Judging by the turnout and comments made at a meeting in Millet’s community hall May 29, it looks likely town council will look into acquiring the vacant Millet School building.
The meeting, organized by Millet town council to gauge support for the idea of acquiring the Millet School building and property, featured mayor Tony Wadsworth and most of town council, along with Town CAO Teri Pelletier, plus Wetaskiwin Regional Public Schools board chair Lynn Ware and superintendent Terry Pearson.
Wadsworth began the presentation by giving a detailed overview of the school’s size and layout. He noted the original building was constructed in 1930, with additions in 1955, 1959, 1965 and 1984. The school has multiple floors plus a gymnasium of 2,490 square feet. The gymnasium/office section is the only one that has wheelchair access.
The total square footage of the building is roughly 15,384 noted Wadsworth.
The mayor said the town itself could use more space, as the current town office is full; as well, most other town buildings don’t have space available. Wadsworth said the town could really use more space for meetings rooms, the peace officer, staff and a storage vault, plus other demands.
He also noted if the town moved out of its current building on Hwy #2A, the Millet Museum and Visitor Centre could expand.
Even if the town took over the school, Wadsworth pointed out there would still be lots of available space in the school. Wadsworth stated input from the community could decide what fills that space.
At a previous open house Mar. 29, many suggestions were made by the community, including playschool, teen space, daycare, police, counseling and cannabis facility to name a few. More suggestions made later included a satellite health clinic, seniors space, playground and space for various recreation activities. Wadsworth mentioned it would be great to see a seniors space right next to a daycare, so the two groups could interact.
However, the mayor stated there are some practicalities that must be understood before the town could accept the school. First, he noted the school board described the annual operating costs of the school are around $50,000; Wadsworth noted this would roughly equal a 2.5 per cent tax increase if the cost were placed directly with Millet taxpayers. One resident estimated this would equate to $100 a year to the average taxpayer.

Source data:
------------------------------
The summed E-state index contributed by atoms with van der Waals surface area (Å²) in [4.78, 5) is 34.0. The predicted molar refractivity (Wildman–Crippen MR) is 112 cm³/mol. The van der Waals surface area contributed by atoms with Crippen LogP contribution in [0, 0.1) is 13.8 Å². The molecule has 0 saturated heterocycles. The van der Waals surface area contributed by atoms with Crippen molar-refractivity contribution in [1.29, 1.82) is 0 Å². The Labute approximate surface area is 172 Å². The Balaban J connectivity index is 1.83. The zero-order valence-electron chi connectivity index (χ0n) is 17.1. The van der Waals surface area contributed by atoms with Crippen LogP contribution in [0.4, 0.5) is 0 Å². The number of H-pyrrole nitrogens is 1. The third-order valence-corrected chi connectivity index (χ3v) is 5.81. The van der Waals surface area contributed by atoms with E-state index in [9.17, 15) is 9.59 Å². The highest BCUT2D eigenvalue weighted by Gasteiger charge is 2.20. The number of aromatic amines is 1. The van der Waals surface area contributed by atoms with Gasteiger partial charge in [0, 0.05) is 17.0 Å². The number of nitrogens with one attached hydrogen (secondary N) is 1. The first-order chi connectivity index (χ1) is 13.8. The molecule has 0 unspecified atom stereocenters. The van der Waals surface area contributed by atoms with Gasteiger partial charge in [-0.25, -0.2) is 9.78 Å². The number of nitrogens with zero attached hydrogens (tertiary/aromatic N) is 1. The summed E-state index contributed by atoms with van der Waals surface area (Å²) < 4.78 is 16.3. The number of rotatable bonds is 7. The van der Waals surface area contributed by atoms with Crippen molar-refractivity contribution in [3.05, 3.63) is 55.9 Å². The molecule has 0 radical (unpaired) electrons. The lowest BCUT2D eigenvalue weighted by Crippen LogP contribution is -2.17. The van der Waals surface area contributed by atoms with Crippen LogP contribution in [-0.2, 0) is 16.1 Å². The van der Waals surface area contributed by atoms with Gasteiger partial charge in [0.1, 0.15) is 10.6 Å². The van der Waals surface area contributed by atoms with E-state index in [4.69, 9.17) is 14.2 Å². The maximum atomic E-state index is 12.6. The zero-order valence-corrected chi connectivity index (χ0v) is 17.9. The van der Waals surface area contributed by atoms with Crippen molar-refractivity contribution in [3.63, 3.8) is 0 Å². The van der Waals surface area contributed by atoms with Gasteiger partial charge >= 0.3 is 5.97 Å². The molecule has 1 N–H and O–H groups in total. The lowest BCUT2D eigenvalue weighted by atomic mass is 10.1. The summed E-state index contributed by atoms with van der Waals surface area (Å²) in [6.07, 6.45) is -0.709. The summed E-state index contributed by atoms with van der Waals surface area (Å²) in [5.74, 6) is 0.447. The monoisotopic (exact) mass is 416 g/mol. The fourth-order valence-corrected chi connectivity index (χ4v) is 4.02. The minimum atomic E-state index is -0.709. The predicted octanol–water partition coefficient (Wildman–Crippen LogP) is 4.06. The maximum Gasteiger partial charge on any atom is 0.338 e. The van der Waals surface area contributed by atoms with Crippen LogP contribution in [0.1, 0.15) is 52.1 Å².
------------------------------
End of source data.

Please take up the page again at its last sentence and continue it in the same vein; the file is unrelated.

He noted the school would also likely require a full inspection that could cost up to $70,000.
It was mentioned by several people in the audience that the County of Wetaskiwin would likely have maintenance records for Millet School, as the county and school division used to be part of the same organization.
Wadsworth said the school appears to have been well maintained. Also, in 2030 the school is eligible for Heritage Building status.
Wadsworth cautioned that, even so, it is possible the school will require upgrades or renovation to meet certain codes, which could be expensive.
The mayor noted, however, that the Millet Library will likely require some renovations soon, but the town could instead direct those funds to the school, have the library relocate in the school and place the current library building up for sale. Wadsworth also stated the Millet Library is seeing increased usage, and could also benefit from more space.
WRPS superintendent Pearson and board chair Ware both mentioned at the meeting the school division is offering the school and grounds to the Town of Millet free of charge.
Pearson also noted he suspects WRPS would be patient with the Town of Millet as the town makes a decision about the school.
Several residents spoke up about the lack of childcare options in and around Millet and it would be great to have one in the old school. One lady mentioned an effort currently underway in Millet to start a daycare society.
Another man said he represented an athletic training business which has athletes come to train from all over Alberta and he was very interested in what the Millet School could offer his organization.
Several times at the meeting it was mentioned that asbestos has been found in the school. However, it was also noted the material is sealed in floors and walls and, unless disturbed, should pose no problem.
The nature of the discussion was positive, with many speakers supporting the idea of the town acquiring the school, while no negative comments were made.
CAO Pelletier said town council would discuss the topic at a council meeting in June where she suspected they would talk about things like an inspection for the property.